0208-real estate law

A tough economic climate, an aging baby boomer population and the high prevalence of social-media use are predicted to create the biggest hurdles for local attorneys and their clients this year. 

Social media is continuing to cause a stir in family law courtrooms. And clients’ use of popular interactive media can work against them, warns Michelle Spirn of Growe Eisen Karlen. Particularly during child-custody battles, text and photo postings related to participation in negative activities such as drinking, or extra-marital relationships before a divorce is finalized can reflect badly on clients. “I continue to encourage my clients to be very careful with their postings on Facebook and other social media during family law litigation, since these postings can be used against them in ways they likely did not anticipate,” Spirn notes.

Another challenging topic in the family law field is related to out-of-state relocation of a divorced parent and his or her children. “The stakes are frequently very high in terms of a client’s potential acceptance of a new job or commitment to a new marriage,” Spirn says. The cases require extensive research on the relocating client’s part, from finding a new home, school district and activities for children in the proposed new city to presenting all of the information in a positive light in front of a judge.

As baby boomers age, a frequent issue in the corporate law field has become battles over businesses. James Dankenbring at Spencer Fane Britt & Browne says the corporate world’s demographics are changing as family businesses are passed from one generation to the next. A common issue arising during this transition is shareholder dissension, he explains. “When you have shareholder dissension and greed, it really can be contentious for an otherwise successful company.” This legal fight among shareholders can sidetrack the business from its goals. So Dankenbring recommends first trying to find solutions outside the courtroom. “More often than not, we engage psychologists, consultants and mediators to go about solving a business dispute in a nonthreatening legal environment.” Dankenbring says the alternative is a legal battle that can be stressful, expensive and polarizing for all parties involved with the company.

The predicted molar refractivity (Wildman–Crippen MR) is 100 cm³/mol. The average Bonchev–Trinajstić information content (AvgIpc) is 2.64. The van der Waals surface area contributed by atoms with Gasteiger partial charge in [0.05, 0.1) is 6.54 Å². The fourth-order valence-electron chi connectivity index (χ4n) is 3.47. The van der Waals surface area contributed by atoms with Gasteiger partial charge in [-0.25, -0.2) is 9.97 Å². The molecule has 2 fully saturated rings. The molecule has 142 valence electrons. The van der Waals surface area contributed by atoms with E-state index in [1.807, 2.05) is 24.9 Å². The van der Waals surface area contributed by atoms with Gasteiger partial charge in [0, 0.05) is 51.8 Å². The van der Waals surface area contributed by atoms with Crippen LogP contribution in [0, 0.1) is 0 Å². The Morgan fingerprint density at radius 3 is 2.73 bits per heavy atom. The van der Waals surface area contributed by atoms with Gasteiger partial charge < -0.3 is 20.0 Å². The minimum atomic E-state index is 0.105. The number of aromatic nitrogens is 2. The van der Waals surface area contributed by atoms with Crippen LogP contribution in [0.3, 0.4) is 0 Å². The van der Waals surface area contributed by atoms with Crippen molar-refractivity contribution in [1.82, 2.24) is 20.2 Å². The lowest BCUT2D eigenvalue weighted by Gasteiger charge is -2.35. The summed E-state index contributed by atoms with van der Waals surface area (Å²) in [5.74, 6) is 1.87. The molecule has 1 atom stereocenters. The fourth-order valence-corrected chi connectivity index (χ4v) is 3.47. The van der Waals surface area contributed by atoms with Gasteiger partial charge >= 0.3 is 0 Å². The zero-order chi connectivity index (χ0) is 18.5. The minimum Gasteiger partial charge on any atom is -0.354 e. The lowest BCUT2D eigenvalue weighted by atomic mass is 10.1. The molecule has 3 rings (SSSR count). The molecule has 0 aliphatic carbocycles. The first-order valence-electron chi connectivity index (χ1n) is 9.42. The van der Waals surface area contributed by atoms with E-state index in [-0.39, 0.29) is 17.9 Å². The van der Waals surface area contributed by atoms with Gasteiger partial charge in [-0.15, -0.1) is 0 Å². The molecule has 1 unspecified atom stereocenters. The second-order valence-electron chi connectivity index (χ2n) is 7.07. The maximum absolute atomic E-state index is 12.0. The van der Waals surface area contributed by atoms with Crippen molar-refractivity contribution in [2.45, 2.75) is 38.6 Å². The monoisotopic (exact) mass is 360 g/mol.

David Lemkemeier of Lewis, Rice & Fingersh says hot-button topics in commercial real estate this year will continue to be the availability of financing, public incentives and market demand. “Our commercial real estate practice handles real estate transactions both regionally and nationally, so we see a lot of variety in how these factors play out depending on the location of a transaction, and have ample opportunities to help assemble creative deal structures.”

Lemkemeier says commercial real estate transactions can be challenging from a market demand, cost and financing perspective in today’s economic climate. “Often, the viability of a deal depends on a combination of conventional financing, equity investment, and public-private partnership utilizing incentives like real estate tax abatement.” Multiple parties handle each step of the deals’ negotiation and documentation. “Managing the legal components of these multi-party transactions in an efficient and timely manner with a successful outcome is often challenging, but extremely rewarding,” Lemkemeier says.

A recent example is the series of CORTEX transactions completed in December underpinning the $186-million Phase II development of the CORTEX bioscience and technology hub in midtown St. Louis, Lemkemeier continues. “These transactions were made possible by the significant commitments and investments of a multitude of collaborating private, public and institutional partners, and by great leadership within each of the participating parties.”

More Business & Wealth articles.